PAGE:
Breeding grounds of storm-petrels (Hydrobatidae) occurring along the south eastern Pacific coast are poorly known and it has been suggested that some species may breed even in the inland desert (but see Marín 2002). Virtually nothing is known of overall population numbers, trends or threats of these birds (Schlatter 1984, Carboneras 1992b, Birdlife International 2000). The Elliot's storm petrel is the only hydrobatid known to breed in Chile, on Chungungo islet at 29º S (Schlatter & Marín 1983, Hertel & Torres-Mura 2003), which is also the only breeding place confirmed for this species along its whole range (Carboneras 1992b). Our finding confirms that another member of this family breeds in Chile at Grande Island: the wedge-rumped storm-petrel. Breeding areas for this species were known for the Galápagos Archipelago (Oceanodroma tethys tethys) and for San Gallán and Pescadores islands (O. t. kelsalli) off the Peruvian coast (Murphy 1936, Carboneras 1992b). In Chile, its southernmost limit was given only until Antofagasta at 23° S (Araya et al. 2000). We consider this discovery highly relevant as it expands the distribution range of the species, confirms a new nesting site in the Chilean coast and provides information on this least-known bird family. The cryptic nature of the nesting sites used by this species (crevices) poses a problem for adequate assessment and it is possible that its presence on other islands has been overseen.

The main breeding areas of Peruvian pelicans have been historically located along the Peruvian coast (Jordán & Fuentes 1966, Crawford & Jahncke 1999) and reports for Chile were known only for northern localities (e.g., Gigoux 1930, Guerra & Cikutovic 1985), with exception of an outlying colony off Mocha Island (Murphy 1936, Housse 1945) which still persists (R. Schlatter personal communication). Within the surveyed area, Cachagua and Pájaro Niño are the only sites where we confirmed pelican nesting, which had regularly occurred since the early 1990s, except during El Niño years (Meza et al. 1998, Simeone & Bernal 2000). These colonies have been comparatively well monitored over recent years, with Pájaro Niño regularly supporting between 1,000 and 2,700 pairs (Simeone & Bernal 2000) and Cachagua between 1,700 to 4,000 pairs (Meza et al. 1998). A small colony (ca. 60 pairs) was observed at Concón Island in December 1983 (M. Bernal unpublished results), but breeding no longer occurs there.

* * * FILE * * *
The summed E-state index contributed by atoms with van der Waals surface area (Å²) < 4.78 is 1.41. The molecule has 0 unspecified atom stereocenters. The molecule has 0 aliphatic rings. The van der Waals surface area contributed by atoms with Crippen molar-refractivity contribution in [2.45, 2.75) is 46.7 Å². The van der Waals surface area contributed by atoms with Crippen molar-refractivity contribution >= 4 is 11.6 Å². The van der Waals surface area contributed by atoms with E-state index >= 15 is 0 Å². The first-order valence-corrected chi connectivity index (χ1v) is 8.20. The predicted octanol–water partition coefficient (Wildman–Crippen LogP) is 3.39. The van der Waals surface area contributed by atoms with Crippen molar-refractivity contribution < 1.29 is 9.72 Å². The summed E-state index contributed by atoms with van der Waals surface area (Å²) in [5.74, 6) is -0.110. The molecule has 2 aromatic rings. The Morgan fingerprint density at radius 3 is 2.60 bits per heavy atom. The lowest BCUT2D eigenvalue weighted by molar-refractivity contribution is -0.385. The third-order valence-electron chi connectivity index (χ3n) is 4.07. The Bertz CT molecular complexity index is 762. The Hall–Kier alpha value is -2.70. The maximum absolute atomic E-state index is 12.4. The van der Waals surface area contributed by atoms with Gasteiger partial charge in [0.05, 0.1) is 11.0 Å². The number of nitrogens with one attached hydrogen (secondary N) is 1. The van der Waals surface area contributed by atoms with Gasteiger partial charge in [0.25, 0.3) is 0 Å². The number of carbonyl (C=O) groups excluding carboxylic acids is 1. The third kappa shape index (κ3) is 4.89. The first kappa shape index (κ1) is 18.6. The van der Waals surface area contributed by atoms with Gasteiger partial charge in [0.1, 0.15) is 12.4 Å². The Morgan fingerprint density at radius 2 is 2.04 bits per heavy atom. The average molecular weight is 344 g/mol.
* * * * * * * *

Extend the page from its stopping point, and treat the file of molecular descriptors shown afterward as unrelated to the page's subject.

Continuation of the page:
Within the study area, the largest colony of Peruvian booby was found at the Pájaros islands (particularly the smallest), which have been known since the 1970s (Nelson 1978) although until this study no reliable estimates were available. Other colonies in Chile are known for islets off Horcón and coastal cliffs at Maitencillo, both near Valparaíso at 30° S (Philippi 1937, Housse 1945), Santa María Island at 37 °S (Housse 1936) and islets off Mocha (R. Schlatter personal communication). The main breeding sites of this spcies are found on islands off the Peruvian coast (Nelson 1978, Crawford & Jahncke 1999).